Plaintiff's charges are among the most serious an attorney can face. They can gravely injure an attorney in his profession and should be levelled only after the most searching examination of an attorney's conduct. The ethical rules of the legal profession prohibit conflicts of interest in the strictest terms. District of Columbia Bar, Code of Professional Responsibility Canons 1, 5; DR 1-101; 5-101-107 (1984). Obstruction of justice not only violates ethical mandates, it is a federal crime. 18 U.S.C. § 1501 et seq. (1984); Code of Professional Responsibility at Canon 9; DR 9-101.

 The Court finds that plaintiff's charges are patently false and frivolous. At base, plaintiff claims that attorney Eaton acted improperly by disputing plaintiff's numerous claims and suggesting that plaintiff should not recover in this action. Mr. Eaton is guilty of neither obstruction of justice nor conflicts of interest but simply of defending his client. Indeed, Mr. Eaton's behavior throughout this case has been that of a responsible, even a model, advocate. Finding no basis on which to grant plaintiff's motion, the Court will deny it.


 Plaintiff has moved for summary judgment, apparently claiming that no material facts are outstanding and that the law mandates judgment in his favor. The Court finds no basis for granting plaintiff's motion. The record is replete with contested facts. Moreover, plaintiff has not submitted the statement of uncontested material facts required in all summary judgment motions by Local Rule 108(h). Consequently, plaintiff's motion must be denied.


 Defendants have moved to dismiss this suit under Fed. R. Civ. P. 12(b)(6). The Court will grant that motion.

 Plaintiff and his claims are intimately known to this Court. He first brought suit in 1975, alleging discrimination by the Navy in promotional practices. After a full trial on the merits, judgment was entered for defendants. Sparrow v. Middendorf, Civil Action No. 75-685 (D.D.C. 1977), appeal dismissed, No. 80-1188 (D.C. Cir. 1980). Plaintiff nonetheless continued to litigate the very same issues. Since 1975, he has filed eighteen complaints in federal courts. Every complaint claims that Navy and other federal officials have conspired to deprive plaintiff of employment and other rights, and every one of those complaints has been dismissed. *fn1"

  The complaint at issue here differs in no material respect from those filed in the earlier-dismissed actions. The facts herein alleged are particularly similar to those raised in Sparrow v. Weinberger, Civil Action No. 83-2219. In that action, plaintiff asserted that the Department of the Navy had engaged in a tortious conspiracy to interfere with plaintiff's civil rights and deny him employment. Plaintiff also alleged that the Department of the Navy had breached the 1982 Settlement Agreement. On March 27, 1984, Judge Joyce Hens Green of this Court dismissed plaintiff's complaint as groundless. Civil Action No. 83-2219 (unpublished opinion).

 Plaintiff thereupon brought a new action, identical, save for selected verbal twists and addition of at least one new defendant, to that dismissed by Judge Green. On April 10, 1985, Judge John Garrett Penn of this Court dismissed plaintiff's complaint as res judicata. Sparrow v. Devine, et al., Civil Action 84-3364.

 Principles of res judicata govern the instant case as well. That doctrine prevents relitigation when "the same issue arises in one case and has been decided in another." C. Wright, A. Miller & E. Cooper, Federal Practice and Procedure : Jurisdiction § 4407 (1981); see, Brown v. Felsen, 442 U.S. 127, 131, 60 L. Ed. 2d 767, 99 S. Ct. 2205 (1979); Page v. United States, 234 U.S. App. D.C. 332, 729 F.2d 818, 820 (D.C. Cir. 1984).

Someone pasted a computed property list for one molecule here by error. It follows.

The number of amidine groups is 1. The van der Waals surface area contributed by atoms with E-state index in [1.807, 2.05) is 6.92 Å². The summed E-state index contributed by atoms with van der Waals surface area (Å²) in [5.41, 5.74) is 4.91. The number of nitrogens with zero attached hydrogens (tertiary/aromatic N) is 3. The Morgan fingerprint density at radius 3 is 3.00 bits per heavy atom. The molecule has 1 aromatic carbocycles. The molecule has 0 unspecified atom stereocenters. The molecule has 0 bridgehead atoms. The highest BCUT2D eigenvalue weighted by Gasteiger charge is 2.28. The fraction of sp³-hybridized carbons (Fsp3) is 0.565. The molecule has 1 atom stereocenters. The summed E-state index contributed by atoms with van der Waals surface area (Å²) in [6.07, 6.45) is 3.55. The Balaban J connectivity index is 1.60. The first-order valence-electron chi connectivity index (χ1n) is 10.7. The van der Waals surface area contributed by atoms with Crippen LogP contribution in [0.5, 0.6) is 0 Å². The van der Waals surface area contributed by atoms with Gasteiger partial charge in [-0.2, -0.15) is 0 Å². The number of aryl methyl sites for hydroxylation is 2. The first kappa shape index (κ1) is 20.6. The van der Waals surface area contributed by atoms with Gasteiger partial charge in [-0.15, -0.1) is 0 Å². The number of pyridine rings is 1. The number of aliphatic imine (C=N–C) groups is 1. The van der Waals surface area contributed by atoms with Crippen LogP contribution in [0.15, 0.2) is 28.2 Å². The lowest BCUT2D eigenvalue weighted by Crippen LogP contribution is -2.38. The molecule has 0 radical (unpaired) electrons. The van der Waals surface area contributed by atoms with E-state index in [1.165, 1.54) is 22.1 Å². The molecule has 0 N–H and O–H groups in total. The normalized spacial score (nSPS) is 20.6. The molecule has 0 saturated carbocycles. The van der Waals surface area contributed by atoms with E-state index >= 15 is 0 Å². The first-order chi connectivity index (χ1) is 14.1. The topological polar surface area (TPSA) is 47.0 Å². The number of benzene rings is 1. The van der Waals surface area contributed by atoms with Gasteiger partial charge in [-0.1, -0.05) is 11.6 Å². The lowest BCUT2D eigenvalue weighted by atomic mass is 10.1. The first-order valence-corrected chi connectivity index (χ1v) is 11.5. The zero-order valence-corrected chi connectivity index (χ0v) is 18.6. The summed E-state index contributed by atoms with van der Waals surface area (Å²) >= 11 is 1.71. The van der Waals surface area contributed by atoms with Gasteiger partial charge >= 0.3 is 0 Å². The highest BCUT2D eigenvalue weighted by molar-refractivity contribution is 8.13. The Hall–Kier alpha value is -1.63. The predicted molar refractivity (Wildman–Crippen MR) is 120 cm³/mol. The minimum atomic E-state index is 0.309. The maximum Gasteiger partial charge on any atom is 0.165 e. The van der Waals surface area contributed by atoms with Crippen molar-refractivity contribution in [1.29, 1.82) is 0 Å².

The Court knows no more fitting description of plaintiff's complaint. Plaintiff's claims in the instant suit arise out of the same nucleus of operative fact as the claims rejected in Sparrow v. Weinberger, Sparrow v. Devine, and, indeed, the plethora of plaintiff's suits that this Court has dismissed without opinion. As such, the doctrine of res judicata bars plaintiff's attempt to resurrect his unsuccessful claims.


 Plaintiff has moved to add as defendants Assistant United States Attorney Robert Eaton, Department of the Navy Personnel Staffing Specialist Rhonda M. Ford, and Navy Personnel Officer John LaRaia. Today's dismissal of plaintiff's case renders this motion moot, and the Court must dismiss it.


 Defendants have moved for Rule 11 sanctions against plaintiff, including an injunction limiting plaintiff's future access to federal courts. The Court finds that restricting plaintiff's unfettered access to the federal courts, which the Court considers only after the most careful regard for a litigant's fundamental right to judicial redress of legitimate grievances, is the necessary and proper remedy against plaintiff's unabashed abuse of the judicial process.

 Rule 11 of the Federal Rules of Civil Procedure provides:


The signature of an attorney or party [on a pleading, motion or paper] constitutes a certificate by him that he has read the pleading, motion, or paper, that to the best of his knowledge, information, and belief formed after reasonable inquiry it is well-grounded in fact and is warranted by existing law or a good faith argument for the extension, modification, or reversal of existing law, and that it is not interposed for any improper purpose, such as to harass or to cause unnecessary delay or needless increase in the cost of litigation. . . . If a pleading, motion, or other paper is signed in violation of this rule, the court . . . shall impose upon the person who signed it . . . an appropriate sanction . . . (emphasis added).

 If a pleading violates this Rule, the Court is required to impose sanctions. Westmoreland v. CBS, Inc., 248 U.S. App. D.C. 255, 770 F.2d 1168, 1174-75 (D.C. Cir. 1985). This obligation applies whether plaintiff is represented by counsel or, as here, brings his action pro se. DeNardo v. Murphy, 781 F.2d 1345 (9th Cir. 1986) (sanctions imposed on pro se plaintiff); McLaughlin v. Bradlee, 602 F. Supp. 1412 (D.D.C. 1985) (same). When sanctions are warranted, the Court may mandate payment of reasonable attorney's fees or such other penalties as the Court deems appropriate. Advisory Committee on Rules, Notes to 1983 Amendment of Rule 11, reprinted in 1986 Federal Civil Judicial Procedure and Rules 34-35.